Feedback and Marking
Teachers will provide formative feedback in lessons as Harris Lowe recognises this is one of the most effective strategies to maximise students' progress.
According to the latest research, there are a variety of ways in which feedback can be given including written and verbal feedback from the teacher, peers or the students themselves.
In line with our Harris Lowe Classroom Principles, formative assessment and feedback are an expectation in all lessons across the Academy. Feedback will always be given for GEM Tasks. A GEM task is a piece of work where a student is able to show their progress at a specific moment in the Scheme of Learning sequence.
Curriculum Areas will define the frequency of marking GEM Tasks in their subjects. This will be proportionate to the curriculum time allocated to the subject and on where these tasks suit best to maximise students' learning in their subject.
What does effective feedback look like?
Comments (not marks or grades, which are reserved for Summative Assessment Points) will be provided and should always be:
- focused on the learning not the student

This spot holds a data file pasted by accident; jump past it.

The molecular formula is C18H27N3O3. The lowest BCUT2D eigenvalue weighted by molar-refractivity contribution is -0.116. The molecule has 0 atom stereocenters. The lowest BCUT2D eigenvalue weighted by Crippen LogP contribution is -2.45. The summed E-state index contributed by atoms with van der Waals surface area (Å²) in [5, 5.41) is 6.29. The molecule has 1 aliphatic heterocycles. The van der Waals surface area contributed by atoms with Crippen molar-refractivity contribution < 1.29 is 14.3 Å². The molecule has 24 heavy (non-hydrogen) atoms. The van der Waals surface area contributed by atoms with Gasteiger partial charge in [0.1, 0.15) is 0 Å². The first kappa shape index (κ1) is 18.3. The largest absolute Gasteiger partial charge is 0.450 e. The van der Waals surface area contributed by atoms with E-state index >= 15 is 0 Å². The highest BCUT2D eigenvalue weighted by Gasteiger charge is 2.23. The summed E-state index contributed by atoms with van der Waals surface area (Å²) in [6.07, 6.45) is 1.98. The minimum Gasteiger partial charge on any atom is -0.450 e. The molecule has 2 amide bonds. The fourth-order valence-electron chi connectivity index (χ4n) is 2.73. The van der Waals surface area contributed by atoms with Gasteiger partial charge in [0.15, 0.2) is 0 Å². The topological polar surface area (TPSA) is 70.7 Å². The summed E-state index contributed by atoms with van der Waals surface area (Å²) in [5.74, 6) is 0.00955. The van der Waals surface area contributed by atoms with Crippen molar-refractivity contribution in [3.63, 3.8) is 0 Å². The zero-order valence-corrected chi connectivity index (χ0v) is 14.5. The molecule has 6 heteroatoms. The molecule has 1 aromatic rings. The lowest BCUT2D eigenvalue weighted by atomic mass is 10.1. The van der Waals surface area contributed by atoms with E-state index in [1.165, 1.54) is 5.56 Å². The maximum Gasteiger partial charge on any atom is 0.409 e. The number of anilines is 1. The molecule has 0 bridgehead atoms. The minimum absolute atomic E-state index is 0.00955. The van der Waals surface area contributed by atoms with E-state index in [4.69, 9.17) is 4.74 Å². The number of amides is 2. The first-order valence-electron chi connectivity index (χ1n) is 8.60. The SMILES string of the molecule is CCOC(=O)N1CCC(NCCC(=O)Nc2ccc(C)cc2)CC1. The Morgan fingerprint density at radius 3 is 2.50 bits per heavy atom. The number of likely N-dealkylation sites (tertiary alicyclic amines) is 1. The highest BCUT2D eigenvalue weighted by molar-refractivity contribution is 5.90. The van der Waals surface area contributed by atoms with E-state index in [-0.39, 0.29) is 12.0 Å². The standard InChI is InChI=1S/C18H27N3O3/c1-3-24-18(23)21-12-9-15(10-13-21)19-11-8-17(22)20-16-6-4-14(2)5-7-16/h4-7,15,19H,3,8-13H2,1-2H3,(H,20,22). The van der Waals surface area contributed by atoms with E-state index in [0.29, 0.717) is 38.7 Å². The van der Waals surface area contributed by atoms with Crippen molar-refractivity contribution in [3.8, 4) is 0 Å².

- about the learning that should be going on, not only the presentation
- clear about what the student has achieved and what still needs further work to improve
- phrased so that the student can understand how s/he should respond
- phrased as targets or linked to targets already shared with the student.
- Any written feedback will require a student to respond and demonstrate understanding on how to improve
- Students must use green pen to check their work before it is submitted
What should happen after Feedback on a GEM is given?
- Work should be returned promptly to students
- Students should be given time in lessons to respond to teacher feedback. This could include doing corrections and / or redrafting parts of work. Teachers are not expected to provide written feedback on any DIRT tasks (triple marking)
How will this be monitored?
- Work scrutiny in departments and by Curriculum Area Leaders and SLT
- During Learning Walks